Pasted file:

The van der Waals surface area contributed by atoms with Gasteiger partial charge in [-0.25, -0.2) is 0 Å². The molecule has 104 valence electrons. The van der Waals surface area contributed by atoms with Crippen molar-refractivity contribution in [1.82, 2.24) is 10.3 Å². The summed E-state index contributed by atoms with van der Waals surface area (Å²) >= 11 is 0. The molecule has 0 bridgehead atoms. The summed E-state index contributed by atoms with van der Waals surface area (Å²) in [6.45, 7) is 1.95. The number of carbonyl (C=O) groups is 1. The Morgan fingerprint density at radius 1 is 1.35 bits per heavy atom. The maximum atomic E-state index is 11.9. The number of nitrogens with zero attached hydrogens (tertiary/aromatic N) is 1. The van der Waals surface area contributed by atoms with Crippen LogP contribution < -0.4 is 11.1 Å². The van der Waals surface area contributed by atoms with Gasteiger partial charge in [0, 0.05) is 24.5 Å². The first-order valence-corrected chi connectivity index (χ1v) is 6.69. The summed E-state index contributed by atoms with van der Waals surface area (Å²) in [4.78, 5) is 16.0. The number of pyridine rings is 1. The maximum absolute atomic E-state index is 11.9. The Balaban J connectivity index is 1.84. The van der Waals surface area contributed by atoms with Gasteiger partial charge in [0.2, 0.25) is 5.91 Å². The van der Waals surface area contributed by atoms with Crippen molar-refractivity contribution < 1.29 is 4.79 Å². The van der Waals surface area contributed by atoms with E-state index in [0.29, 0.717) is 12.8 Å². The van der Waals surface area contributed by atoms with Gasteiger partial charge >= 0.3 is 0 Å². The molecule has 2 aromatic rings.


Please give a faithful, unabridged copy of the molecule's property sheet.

The van der Waals surface area contributed by atoms with Gasteiger partial charge in [-0.25, -0.2) is 0 Å². The molecule has 104 valence electrons. The van der Waals surface area contributed by atoms with Crippen molar-refractivity contribution in [1.82, 2.24) is 10.3 Å². The summed E-state index contributed by atoms with van der Waals surface area (Å²) >= 11 is 0. The molecule has 0 bridgehead atoms. The summed E-state index contributed by atoms with van der Waals surface area (Å²) in [6.45, 7) is 1.95. The number of carbonyl (C=O) groups is 1. The Morgan fingerprint density at radius 1 is 1.35 bits per heavy atom. The maximum atomic E-state index is 11.9. The number of nitrogens with zero attached hydrogens (tertiary/aromatic N) is 1. The van der Waals surface area contributed by atoms with Crippen LogP contribution < -0.4 is 11.1 Å². The van der Waals surface area contributed by atoms with Gasteiger partial charge in [0, 0.05) is 24.5 Å². The first-order valence-corrected chi connectivity index (χ1v) is 6.69. The summed E-state index contributed by atoms with van der Waals surface area (Å²) in [4.78, 5) is 16.0. The number of pyridine rings is 1. The maximum absolute atomic E-state index is 11.9. The Balaban J connectivity index is 1.84. The van der Waals surface area contributed by atoms with Gasteiger partial charge in [0.2, 0.25) is 5.91 Å². The van der Waals surface area contributed by atoms with Crippen molar-refractivity contribution < 1.29 is 4.79 Å². The van der Waals surface area contributed by atoms with E-state index in [0.29, 0.717) is 12.8 Å². The van der Waals surface area contributed by atoms with Gasteiger partial charge >= 0.3 is 0 Å². The molecule has 2 aromatic rings.